Egads. What a mess. Four inches of snow, followed by 2.76 inches of rain since midnight (and it's only noon!), and you get a real mess. Roads closed and water, water, everywhere. There was water nearly going into the boys' classroom, due to clogged gutters. Apparently they couldn't fix the problem, and as I left, they were going to dig a ditch to try to give the water somewhere to go. I can't see how it will work, since it's a low spot to begin with. Thankfully we haven't had the wind that was forecast.
So, it's a perfect day to hole up and bake! And in case you're also in the mood to bake (sounds like most of the country is socked in), here's my recipe for yummy homemade bread.
First of all, let me say - Get thee an electronic scale!!! Especially if you're new to breadmaking. I don't know what it is about my flour, but I always end up with too much flour if I measure it with my measuring cups. I have three different sets, and it's they are all the same, I checked. Also, if you want to be certain about the amount of salt you add, weigh it. The volume can be radically different for the same weight of salt depending on the manufacturer, and if it's kosher or not. Having the right amount of flour will significantly ease the learning process. I am so adamant about this, I'm not even going to give the measuring cup equivalents!
White Sandwich Loaf
Makes 3 1-1/2 lb loaves
20 ounces (567g) All-Purpose Flour
2 Tablespoons (22g) instant yeast
2 Tablespoons (28g) sugar
1 Tablespoon sea salt
2 Tablespoons (30g) vegetable oil
3-3/4 Cup (876g) milk, warmed in the microwave for about a minute or two to take off the chill. You don't want it warmer than about 105 degrees F.
29 ounces (825g) bread flour
This recipe also takes a Very Large Bowl. Mine is a 4 quart (liter) bowl, and if I had a larger one, I'd use it. In your Very Large Bowl, stir together the all purpose flour, yeast, sugar, and salt. Make a well in the center and add the oil and warmed milk. Mix well with a large wooden spoon. Stir in a cup of bread flour at a time until no more flour will go in with a spoon (about 5 Cups). I kind of jab the spoon into the center of the dough to try and work in as much as possible. Don't overdo it, though, you'll get the rest in there in a minute. Your dough will be fairly sticky at this point.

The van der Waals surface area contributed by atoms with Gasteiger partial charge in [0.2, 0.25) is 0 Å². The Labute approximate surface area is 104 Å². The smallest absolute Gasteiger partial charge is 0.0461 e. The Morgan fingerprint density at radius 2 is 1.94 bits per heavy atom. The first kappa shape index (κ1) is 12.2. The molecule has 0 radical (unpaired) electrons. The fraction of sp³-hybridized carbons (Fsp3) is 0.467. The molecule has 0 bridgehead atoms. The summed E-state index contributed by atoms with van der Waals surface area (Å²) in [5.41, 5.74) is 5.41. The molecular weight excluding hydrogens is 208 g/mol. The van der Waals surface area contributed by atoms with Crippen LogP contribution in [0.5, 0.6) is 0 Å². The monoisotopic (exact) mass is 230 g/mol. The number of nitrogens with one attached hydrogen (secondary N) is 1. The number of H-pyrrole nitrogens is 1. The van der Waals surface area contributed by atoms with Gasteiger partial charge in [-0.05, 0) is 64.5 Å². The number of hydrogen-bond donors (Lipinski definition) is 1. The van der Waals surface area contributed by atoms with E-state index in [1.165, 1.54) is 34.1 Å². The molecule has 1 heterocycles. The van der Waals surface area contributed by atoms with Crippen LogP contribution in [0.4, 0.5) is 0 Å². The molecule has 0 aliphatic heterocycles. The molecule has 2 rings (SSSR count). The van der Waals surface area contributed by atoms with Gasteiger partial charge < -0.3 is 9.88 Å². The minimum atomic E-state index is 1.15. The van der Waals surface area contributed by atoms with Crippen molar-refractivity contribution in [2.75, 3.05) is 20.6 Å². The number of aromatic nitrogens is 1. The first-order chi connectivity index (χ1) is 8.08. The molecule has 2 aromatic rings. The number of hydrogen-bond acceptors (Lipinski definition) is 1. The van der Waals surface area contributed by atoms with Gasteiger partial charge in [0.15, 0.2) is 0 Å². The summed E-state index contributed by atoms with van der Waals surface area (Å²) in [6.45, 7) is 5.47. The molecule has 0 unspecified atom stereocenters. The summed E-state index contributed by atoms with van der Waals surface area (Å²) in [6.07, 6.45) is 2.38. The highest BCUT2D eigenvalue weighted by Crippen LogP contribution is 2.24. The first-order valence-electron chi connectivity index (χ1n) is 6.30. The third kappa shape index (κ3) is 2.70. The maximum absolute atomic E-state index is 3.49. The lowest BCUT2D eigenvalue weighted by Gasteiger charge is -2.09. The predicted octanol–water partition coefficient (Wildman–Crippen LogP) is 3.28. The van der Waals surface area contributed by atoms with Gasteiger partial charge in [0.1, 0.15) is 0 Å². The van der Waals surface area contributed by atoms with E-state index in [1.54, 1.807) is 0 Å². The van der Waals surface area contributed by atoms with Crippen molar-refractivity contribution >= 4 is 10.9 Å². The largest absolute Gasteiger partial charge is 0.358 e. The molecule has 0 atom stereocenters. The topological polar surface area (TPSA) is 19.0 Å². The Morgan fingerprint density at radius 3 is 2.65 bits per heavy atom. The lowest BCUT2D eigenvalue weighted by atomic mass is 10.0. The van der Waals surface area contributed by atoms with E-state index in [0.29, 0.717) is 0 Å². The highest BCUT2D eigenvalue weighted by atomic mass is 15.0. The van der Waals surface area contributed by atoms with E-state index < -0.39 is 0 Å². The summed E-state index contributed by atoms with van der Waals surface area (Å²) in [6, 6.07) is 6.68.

Pour most of the remaining flour onto a clean surface (I have a huge cutting board, but a clean counter will work as well). Turn out the dough onto the floured surface, cover your hands in flour, and knead the dough for 6-7 minutes, adding more flour as needed to keep your hands from getting goopy. Cover the dough with plastic wrap or your Very Large Bowl, and let it rest for about 20 minutes. Remove the bowl and resume kneading for 5-7 minutes. You may need to add small amounts of flour at a time to keep your dough from sticking to your hands and board. Your dough should be tacky, though, like a Post-It Note. Take out all that tension and aggression on the dough!
Sprinkle a little more flour in the dough bowl (yes, I'm still using my Very Large Bowl), put the dough in it, spritz the top with cooking spray or dust it with flour, and cover it with plastic wrap. The traditional method is to use a damp cloth, but it cools down the dough. Put the dough in a warm place (I use the top of my fridge) and let rise 60-90 minutes at 70-78 degrees (the cooler your house, the longer it takes), until when you poke the dough with a finger, it doesn't spring back.
Turn your dough out onto a LIGHTLY floured surface (you don't want to add flour at this point if you can help it). Flatten out your dough slightly, and divide it into 3pieces (if you have your scale handy, you can weigh them). Flatten out your dough, and place the smoothest side down. Shape into loaves. There are many ways to do this, and a quick internet search on shaping bread loaves will give you enough ways to do it differently each time. Drop it into a greased loaf pan (either a 1lb or 1-1/2lb loaf pan. I use the smaller because I like huge tops, but either will work), spray with cooking spray, or dust with flour, lightly cover with plastic wrap, and let rise in a warm place for 45-60 minutes.
If you like, you can lightly brush the tops with butter or egg wash before putting them into the oven.
Bake at 375 degrees for 35 minutes. Turn out the loaves onto a cooling rack.
Now here's the hard part - try not to cut them for at least an hour, preferably waiting until they're completely cool. We never can, and sacrifice one loaf almost immediately :-).